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United States v. Key

April 28, 2010

UNITED STATES OF AMERICA, APPELLEE,
v.
ROGER KEY, ALSO KNOWN AS "LUCHIE," DEFENDANT-APPELLANT.



SYLLABUS BY THE COURT

Appeal from a June 13, 2008 order of the United States District Court for the Southern District of New York (Denise Cote, Judge) denying a motion for a reduction of sentence under 18 U.S.C. § 3582(c)(2). Since the District Court entered its order, defendant has been released from prison. We hold that, even if we were to reverse the District Court's denial of defendant's motion for a reduction of sentence, the possibility that the District Court would, on remand, terminate defendant's supervised release under 18 U.S.C. § 3583(e)(1) is too "remote and speculative" to "satisf[y] the case-or-controversy requirement of Article III, Section 2 of the Constitution." United States v. Williams, 475 F.3d 468, 478-79 (2d Cir. 2007) (quotation marks omitted).

We therefore dismiss this appeal as moot.

Per curiam.

Argued April 20, 2010

Before MINER, CABRANES, and WESLEY, Circuit Judges.

We address here one circumstance in which an appellate challenge to a criminal sentence has been rendered moot by a defendant's release from custody. Defendant-appellant Roger Key ("defendant") appeals from a June 13, 2008 order of the United States District Court for the Southern District of New York (Denise Cote, Judge) denying a motion for a reduction of sentence under 18 U.S.C. § 3582(c)(2). We hold that, even if we were to reverse the District Court's denial of defendant's motion for a reduction of sentence, the possibility that the District Court would, on remand, terminate defendant's supervised release under 18 U.S.C. § 3583(e)(1) is too "remote and speculative" to "satisf[y] the case-or-controversy requirement of Article III, Section 2 of the Constitution." United States v. Williams, 475 F.3d 468, 478-79 (2d Cir. 2007) (quotation marks omitted).

BACKGROUND

In 1997, defendant-appellant Roger Key was convicted in the United States District Court for the Southern District of New York (Denise Cote, Judge) of one count of violating 18 U.S.C. § 841(b)(1)(A) and § 846 by conspiring to distribute 50 grams or more of "crack cocaine." The District Court sentenced defendant principally to 135 months' imprisonment.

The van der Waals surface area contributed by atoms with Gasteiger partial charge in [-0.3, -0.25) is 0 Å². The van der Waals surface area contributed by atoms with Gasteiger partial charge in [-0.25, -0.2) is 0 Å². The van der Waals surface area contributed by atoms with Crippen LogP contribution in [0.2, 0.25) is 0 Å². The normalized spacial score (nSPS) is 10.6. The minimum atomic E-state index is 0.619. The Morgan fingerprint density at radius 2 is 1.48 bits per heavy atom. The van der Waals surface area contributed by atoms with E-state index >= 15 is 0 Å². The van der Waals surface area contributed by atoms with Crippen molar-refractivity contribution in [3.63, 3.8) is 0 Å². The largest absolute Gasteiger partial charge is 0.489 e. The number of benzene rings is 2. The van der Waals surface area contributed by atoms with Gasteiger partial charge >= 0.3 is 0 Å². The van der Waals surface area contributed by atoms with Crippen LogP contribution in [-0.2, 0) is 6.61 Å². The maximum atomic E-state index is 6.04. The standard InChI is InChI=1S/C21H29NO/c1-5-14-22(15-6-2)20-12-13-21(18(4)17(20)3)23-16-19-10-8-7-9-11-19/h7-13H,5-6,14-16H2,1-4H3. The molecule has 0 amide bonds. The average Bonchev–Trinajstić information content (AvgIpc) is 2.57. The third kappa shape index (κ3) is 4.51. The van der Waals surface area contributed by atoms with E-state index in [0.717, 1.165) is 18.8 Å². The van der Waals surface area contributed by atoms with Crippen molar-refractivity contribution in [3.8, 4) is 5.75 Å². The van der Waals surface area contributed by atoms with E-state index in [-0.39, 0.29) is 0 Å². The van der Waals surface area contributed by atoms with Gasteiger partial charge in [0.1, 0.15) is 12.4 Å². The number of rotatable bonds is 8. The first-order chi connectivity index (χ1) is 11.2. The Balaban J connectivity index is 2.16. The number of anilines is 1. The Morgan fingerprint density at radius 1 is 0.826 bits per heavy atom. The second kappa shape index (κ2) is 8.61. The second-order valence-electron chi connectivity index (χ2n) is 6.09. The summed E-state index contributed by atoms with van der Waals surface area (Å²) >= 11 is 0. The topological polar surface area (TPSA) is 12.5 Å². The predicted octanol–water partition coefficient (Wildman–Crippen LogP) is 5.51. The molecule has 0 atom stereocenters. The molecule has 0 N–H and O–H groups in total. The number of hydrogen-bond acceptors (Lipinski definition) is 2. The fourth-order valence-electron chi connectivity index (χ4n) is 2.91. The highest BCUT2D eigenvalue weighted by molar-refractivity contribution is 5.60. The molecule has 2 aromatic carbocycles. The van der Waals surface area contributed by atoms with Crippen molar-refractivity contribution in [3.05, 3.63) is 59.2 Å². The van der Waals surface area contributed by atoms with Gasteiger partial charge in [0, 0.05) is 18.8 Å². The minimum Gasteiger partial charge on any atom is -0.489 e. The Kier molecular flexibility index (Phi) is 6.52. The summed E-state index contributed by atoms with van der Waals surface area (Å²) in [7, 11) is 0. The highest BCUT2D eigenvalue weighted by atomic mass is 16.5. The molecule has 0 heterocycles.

Following defendant's conviction, the United States Sentencing Commission instituted a two-level, retroactive reduction to the offense level of the United States Sentencing Guidelines (U.S.S.G.) for crimes relating to crack cocaine. See generally United States v. Main, 579 F.3d 200, 202 (2d Cir. 2009). Defendant then moved in the District Court for a reduction of his sentence under 18 U.S.C. § 3582(c)(2), which provides that a court "may" modify a term of imprisonment "in the case of a defendant who has been sentenced to a term of imprisonment based on a sentencing range that has subsequently been lowered by the Sentencing Commission."

After considering "the factors set forth in 18 U.S.C. § 3553(a) and public safety issues," as well as "the parties' submissions, the record before the Court at the time sentence was originally imposed, and the transcript of the sentencing proceeding," the District Court denied defendant's motion for a reduced sentence. Defendant filed a timely appeal of the District Court's June 13, 2008 order denying his motion.

While this appeal was pending, defendant was released from prison. He is currently serving a statutory minimum five-year term of supervised release. See 21 U.S.C. § 841(b)(1)(A).

DISCUSSION

An appellate challenge to a criminal sentence is "rendered moot" when the defendant has been "release[d] from prison" and when there is either "no possibility" or only a "'remote and speculative'" possibility that "the district court could [or would] impose a reduced term of supervised release were we to remand for resentencing." Williams, 475 F.3d at 479 (quoting United States v. Blackburn, 461 F.3d 259, 262 (2d Cir. 2006)).

The government argues that this appeal is moot because defendant has been released from prison and his five-year term of supervised release is the statutory minimum. According to the government, that leaves "no possibility" that the District Court ...


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